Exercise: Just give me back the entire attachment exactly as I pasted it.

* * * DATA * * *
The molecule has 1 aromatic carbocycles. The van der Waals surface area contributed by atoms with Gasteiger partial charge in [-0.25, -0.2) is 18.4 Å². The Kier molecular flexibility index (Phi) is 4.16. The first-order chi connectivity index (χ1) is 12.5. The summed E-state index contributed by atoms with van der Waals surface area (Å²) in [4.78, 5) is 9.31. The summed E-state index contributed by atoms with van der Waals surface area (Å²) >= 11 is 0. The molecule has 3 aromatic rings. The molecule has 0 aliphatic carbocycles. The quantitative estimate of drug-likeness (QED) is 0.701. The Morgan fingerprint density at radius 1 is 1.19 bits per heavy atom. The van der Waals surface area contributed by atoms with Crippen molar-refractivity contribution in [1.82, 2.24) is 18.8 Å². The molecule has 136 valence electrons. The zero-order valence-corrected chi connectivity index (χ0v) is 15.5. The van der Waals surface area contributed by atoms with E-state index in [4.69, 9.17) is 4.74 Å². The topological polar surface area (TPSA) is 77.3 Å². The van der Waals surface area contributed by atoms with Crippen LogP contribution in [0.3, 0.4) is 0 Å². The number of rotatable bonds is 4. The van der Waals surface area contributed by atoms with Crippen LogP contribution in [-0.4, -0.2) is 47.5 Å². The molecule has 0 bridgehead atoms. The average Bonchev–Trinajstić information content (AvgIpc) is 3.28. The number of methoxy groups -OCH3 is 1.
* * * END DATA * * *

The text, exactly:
The molecule has 1 aromatic carbocycles. The van der Waals surface area contributed by atoms with Gasteiger partial charge in [-0.25, -0.2) is 18.4 Å². The Kier molecular flexibility index (Phi) is 4.16. The first-order chi connectivity index (χ1) is 12.5. The summed E-state index contributed by atoms with van der Waals surface area (Å²) in [4.78, 5) is 9.31. The summed E-state index contributed by atoms with van der Waals surface area (Å²) >= 11 is 0. The molecule has 3 aromatic rings. The molecule has 0 aliphatic carbocycles. The quantitative estimate of drug-likeness (QED) is 0.701. The Morgan fingerprint density at radius 1 is 1.19 bits per heavy atom. The van der Waals surface area contributed by atoms with Crippen molar-refractivity contribution in [1.82, 2.24) is 18.8 Å². The molecule has 136 valence electrons. The zero-order valence-corrected chi connectivity index (χ0v) is 15.5. The van der Waals surface area contributed by atoms with E-state index in [4.69, 9.17) is 4.74 Å². The topological polar surface area (TPSA) is 77.3 Å². The van der Waals surface area contributed by atoms with Crippen LogP contribution in [0.3, 0.4) is 0 Å². The number of rotatable bonds is 4. The van der Waals surface area contributed by atoms with Crippen LogP contribution in [-0.4, -0.2) is 47.5 Å². The molecule has 0 bridgehead atoms. The average Bonchev–Trinajstić information content (AvgIpc) is 3.28. The number of methoxy groups -OCH3 is 1.